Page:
Figure 3. Schematic description of the IP3R model on a spine. IP3 receptors on the membrane can be opened by firstly binding with cytosolic IP3 then Ca2+, or can be inactivated by binding Ca2+ directly. Four inactivated states exist, depending on the number of Ca2+ ions bound to the receptor. Open IP3 receptors release Ca2+ from the ER into the cytosol.
To create a suitable geometry for the simulation, we extract a triangular spine morphology from an electron microscopic reconstruction of spiny dendrites (http://synapses.clm.utexas.edu/anatomy/Ca1pyrmd/radiatum/K24/K24.stm) and artificially create a triangle mesh inside to represent the ER membrane of the spine (Figure 4). This combined triangular surface mesh is then converted to a tetrahedral mesh in CUBIT. The geometry preparation toolkit is used to create the Tetmesh object, which consists of two compartments: an inner compartment representing the ER and an outer compartment representing the cytosol, and a patch for the ER membrane. The compartments and patch are associated with the biochemical model where Ca2+ bindings and transitions of different IP3 receptor sites are represented as surface reactions on the patch, and Ca2+ as well as IP3 are set to be diffusible in the cytosol compartment and Ca2+ is also diffusible in the ER compartment.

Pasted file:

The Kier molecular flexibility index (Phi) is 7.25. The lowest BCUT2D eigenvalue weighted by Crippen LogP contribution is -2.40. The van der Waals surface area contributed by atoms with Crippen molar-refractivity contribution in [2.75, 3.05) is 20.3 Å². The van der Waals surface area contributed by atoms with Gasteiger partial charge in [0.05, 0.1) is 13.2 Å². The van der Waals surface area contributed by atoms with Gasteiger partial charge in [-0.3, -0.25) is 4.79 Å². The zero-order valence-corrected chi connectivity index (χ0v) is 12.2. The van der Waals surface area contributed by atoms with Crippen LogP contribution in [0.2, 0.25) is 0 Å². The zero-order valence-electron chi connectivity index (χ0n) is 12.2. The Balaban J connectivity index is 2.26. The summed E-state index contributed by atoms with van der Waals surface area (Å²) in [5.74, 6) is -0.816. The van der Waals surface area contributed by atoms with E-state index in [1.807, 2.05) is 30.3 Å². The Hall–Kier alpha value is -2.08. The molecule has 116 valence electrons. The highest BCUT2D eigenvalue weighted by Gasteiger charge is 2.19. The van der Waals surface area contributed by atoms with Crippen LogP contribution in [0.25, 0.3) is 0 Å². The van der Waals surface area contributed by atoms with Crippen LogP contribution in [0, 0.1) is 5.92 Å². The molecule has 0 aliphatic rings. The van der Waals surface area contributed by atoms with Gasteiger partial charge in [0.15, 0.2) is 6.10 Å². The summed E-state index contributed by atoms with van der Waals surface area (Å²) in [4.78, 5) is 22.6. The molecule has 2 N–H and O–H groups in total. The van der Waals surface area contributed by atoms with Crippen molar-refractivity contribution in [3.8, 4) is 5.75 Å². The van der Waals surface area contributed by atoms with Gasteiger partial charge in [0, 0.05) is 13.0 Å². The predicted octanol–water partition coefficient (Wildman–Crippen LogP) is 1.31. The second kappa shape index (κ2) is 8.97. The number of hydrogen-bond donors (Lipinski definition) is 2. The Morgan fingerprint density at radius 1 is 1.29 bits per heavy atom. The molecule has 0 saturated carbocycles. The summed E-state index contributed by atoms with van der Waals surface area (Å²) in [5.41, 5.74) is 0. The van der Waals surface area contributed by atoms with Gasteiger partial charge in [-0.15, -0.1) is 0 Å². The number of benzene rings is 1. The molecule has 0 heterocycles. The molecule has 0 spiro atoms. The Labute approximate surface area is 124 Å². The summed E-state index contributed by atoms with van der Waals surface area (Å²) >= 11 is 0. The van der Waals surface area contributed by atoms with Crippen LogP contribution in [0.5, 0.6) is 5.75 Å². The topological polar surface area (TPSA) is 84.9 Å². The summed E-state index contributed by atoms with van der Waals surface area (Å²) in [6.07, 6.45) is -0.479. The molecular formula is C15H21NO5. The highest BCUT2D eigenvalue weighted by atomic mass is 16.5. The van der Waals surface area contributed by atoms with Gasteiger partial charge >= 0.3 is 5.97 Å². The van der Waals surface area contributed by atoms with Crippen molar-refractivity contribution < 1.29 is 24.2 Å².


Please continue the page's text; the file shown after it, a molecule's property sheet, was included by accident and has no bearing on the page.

Figure 4. Geometry for the IP3R model simulation. Green: A spine morphology extracted from EM spiny dendrite reconstruction. Purple: triangular surface that divides the spine into ER and cytosol.
In the visualization, Ca2+ in cytosol and ER is represented in orange, while IP3 in cytosol is represented in red, using the “compartment species” visual component. Different IP3 receptor sites on the membrane are represented as different states of a “patch channel” component with individual color and transparency configurations. Native and Ca2+ bound receptor states are colored in blue with different transparencies, while the IP3 bound state and the open state are colored in magenta with 20 and 100% opacity, respectively.